The blackboard hangs on the wall, one half smeared with the white dust of last day’s markings: equations erased sweeps of chalk, conjugated verbs yesterday’s faint powder tracery or, perhaps, listed assignments an obscured scrawl.

I have been out of the class room for the past twenty-two years. Yet, every August about half-way through the month, my thoughts return, like migrating geese to their winter home, to the class-rooms of my fourteen year career as a teacher.

The other day I was in Staples looking for a mechanical pencil, of the type I like to keep in my purse and with which to make scratchy diagrams and drawings to illustrate points of discussion whenever I am having coffee with friends. Down one aisle of the store were cork bulletin boards and small blackboards that could be hung on a kitchen or office wall. It occurred to me that a medium sized blackboard would come in handy for my at-home-studio teaching of drawing and painting.

When I taught high-school art classes, I loved to go into school early in the morning and lay out with white and coloured chalks notes and drawings of ideas we were involved in exploring. The previous afternoon, before leaving the class room my last  act would be to sweep aside that day’s scrawled and drawn information. Often, I would pause and study the cryptic comments made by students in the margins of my own marks – these were signs of their engagement, or not, in our mutual mind activity of the day. Sometimes, I would be careful to preserve little islands of student scrawls and leave them on the board for days; this mystified the kids.

I always loved the immediacy and casual nature of the black-board – its impermanence, its vast empty space for mind-markings, its pentimentos of coloured chalk echoing through newly printed and drawn information.

I think I’ll go to the lumber yard and buy a 4ft by 4ft slab of masonite, buy some chalkboard paint and make my own blackboard for my studio.  On it I can then rehearse ideas, work out images, play and elaborate to my heart’s content, have a space for students to also work out their own concepts and carry forward in the present this fondness for that matte-surfaced, valuable palimpsest.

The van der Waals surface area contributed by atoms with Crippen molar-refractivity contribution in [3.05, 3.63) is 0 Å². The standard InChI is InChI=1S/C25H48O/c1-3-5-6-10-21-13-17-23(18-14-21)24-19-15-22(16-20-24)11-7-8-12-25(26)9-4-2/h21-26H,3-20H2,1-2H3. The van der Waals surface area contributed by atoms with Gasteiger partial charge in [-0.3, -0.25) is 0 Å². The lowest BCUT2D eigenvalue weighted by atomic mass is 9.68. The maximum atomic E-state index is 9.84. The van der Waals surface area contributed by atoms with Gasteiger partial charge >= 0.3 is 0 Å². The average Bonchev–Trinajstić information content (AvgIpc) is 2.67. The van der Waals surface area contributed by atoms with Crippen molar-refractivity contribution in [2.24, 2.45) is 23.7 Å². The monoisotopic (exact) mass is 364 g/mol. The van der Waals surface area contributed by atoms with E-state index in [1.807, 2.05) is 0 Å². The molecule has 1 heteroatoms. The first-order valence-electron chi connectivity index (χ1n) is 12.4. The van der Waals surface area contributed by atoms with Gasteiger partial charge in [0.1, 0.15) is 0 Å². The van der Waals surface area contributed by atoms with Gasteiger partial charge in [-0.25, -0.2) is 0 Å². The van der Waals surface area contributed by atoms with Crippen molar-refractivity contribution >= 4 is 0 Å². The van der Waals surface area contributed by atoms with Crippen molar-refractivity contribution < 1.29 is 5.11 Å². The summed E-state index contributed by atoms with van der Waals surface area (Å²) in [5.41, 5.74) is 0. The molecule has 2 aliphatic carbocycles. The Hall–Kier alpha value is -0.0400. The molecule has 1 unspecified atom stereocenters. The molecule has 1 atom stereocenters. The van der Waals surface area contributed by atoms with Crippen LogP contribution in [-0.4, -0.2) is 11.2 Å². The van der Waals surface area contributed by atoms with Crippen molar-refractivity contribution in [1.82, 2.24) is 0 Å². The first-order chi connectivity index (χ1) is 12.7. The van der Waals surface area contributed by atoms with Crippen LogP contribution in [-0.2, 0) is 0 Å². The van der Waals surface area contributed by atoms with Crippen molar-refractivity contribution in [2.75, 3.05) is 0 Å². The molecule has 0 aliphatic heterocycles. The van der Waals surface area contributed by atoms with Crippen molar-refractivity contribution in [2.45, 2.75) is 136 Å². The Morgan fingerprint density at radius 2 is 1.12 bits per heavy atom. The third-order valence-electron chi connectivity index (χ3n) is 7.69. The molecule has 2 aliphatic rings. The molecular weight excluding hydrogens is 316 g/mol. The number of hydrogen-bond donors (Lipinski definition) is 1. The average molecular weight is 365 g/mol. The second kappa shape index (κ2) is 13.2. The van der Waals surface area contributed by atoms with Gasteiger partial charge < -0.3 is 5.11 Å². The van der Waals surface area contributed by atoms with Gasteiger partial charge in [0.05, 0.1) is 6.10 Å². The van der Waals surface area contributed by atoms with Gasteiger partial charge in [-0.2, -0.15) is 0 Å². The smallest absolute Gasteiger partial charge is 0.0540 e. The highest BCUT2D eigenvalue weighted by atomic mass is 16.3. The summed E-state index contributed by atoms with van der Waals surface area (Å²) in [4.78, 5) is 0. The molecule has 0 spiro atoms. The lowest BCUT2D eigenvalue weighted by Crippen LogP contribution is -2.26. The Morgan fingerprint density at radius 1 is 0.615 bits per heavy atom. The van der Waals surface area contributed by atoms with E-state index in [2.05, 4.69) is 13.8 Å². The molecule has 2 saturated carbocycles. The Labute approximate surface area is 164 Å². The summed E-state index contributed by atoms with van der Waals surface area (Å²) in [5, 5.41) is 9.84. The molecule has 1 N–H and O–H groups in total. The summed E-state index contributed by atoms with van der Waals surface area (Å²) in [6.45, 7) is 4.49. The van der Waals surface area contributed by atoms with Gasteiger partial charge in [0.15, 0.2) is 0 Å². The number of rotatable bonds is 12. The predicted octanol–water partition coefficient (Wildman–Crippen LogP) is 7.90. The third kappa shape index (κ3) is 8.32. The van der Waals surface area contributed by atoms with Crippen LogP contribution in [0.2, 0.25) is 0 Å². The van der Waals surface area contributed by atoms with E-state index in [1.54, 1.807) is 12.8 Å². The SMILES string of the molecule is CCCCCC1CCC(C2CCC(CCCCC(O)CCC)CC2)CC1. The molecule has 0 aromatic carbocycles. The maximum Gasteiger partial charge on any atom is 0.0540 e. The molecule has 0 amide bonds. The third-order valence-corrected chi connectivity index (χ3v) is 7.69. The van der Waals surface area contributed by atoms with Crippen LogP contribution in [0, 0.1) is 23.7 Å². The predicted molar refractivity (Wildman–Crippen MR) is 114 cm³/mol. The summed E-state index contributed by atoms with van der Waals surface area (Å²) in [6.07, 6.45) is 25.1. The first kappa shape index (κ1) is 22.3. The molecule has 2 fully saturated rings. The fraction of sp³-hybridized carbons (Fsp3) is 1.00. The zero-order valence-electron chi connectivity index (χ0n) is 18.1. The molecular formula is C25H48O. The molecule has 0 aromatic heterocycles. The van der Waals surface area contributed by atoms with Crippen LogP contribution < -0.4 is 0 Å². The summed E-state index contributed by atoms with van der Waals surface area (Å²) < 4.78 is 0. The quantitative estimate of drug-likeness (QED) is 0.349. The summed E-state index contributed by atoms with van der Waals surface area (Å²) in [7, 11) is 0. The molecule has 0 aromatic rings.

5 Responses to “Palimpsest…”

  1. citrus Says:

    What kind of pencil do you favor?

  2. ybonesy Says:

    Your words make me long for a big chalkboard that I could keep in my bedroom (for some reason, that’s where I’d put it), where I could write, wipe, write, wipe, write, wipe. (Maybe the longing for it in my bedroom is tied to your comment about going to the chalkboard first thing in the morning.)

  3. mariacristina Says:

    What a great idea! You sound like a wonderful teacher – I like how you kept the students’ scribbles on the board without comment. No wonder you balked at my instructor who was so rigid in her approach. In a way, she reminded me of painters who teach on TV, showing how to paint so that everyone’s painting comes out looking the same. Hotel art.

    The only other time I’ve seen the word “palimpsest” was in The Handmaid’s Tale. I had to look up the meaning when I came across it. Unusual word. Is your opening line a quote from the book? I seem to recall the word showing up in the classroom scene.

  4. suburbanlife Says:

    Christine – The opening line is my own, and took a little word wrangling to put together. On the other hand, who knows just how much has seeped into my brain from reading a lot of Margaret Atwood. Are we ever able to claim originality when our brains are a cauldron seething with stuff picked up from all kinds of sources? I would put quotation marks around others’ writings. G

  5. Trish Scott Says:

    aha… I knew you and Margaret Atwood were in alignment.

Leave a Reply

Fill in your details below or click an icon to log in: Logo

You are commenting using your account. Log Out /  Change )

Google photo

You are commenting using your Google account. Log Out /  Change )

Twitter picture

You are commenting using your Twitter account. Log Out /  Change )

Facebook photo

You are commenting using your Facebook account. Log Out /  Change )

Connecting to %s

%d bloggers like this: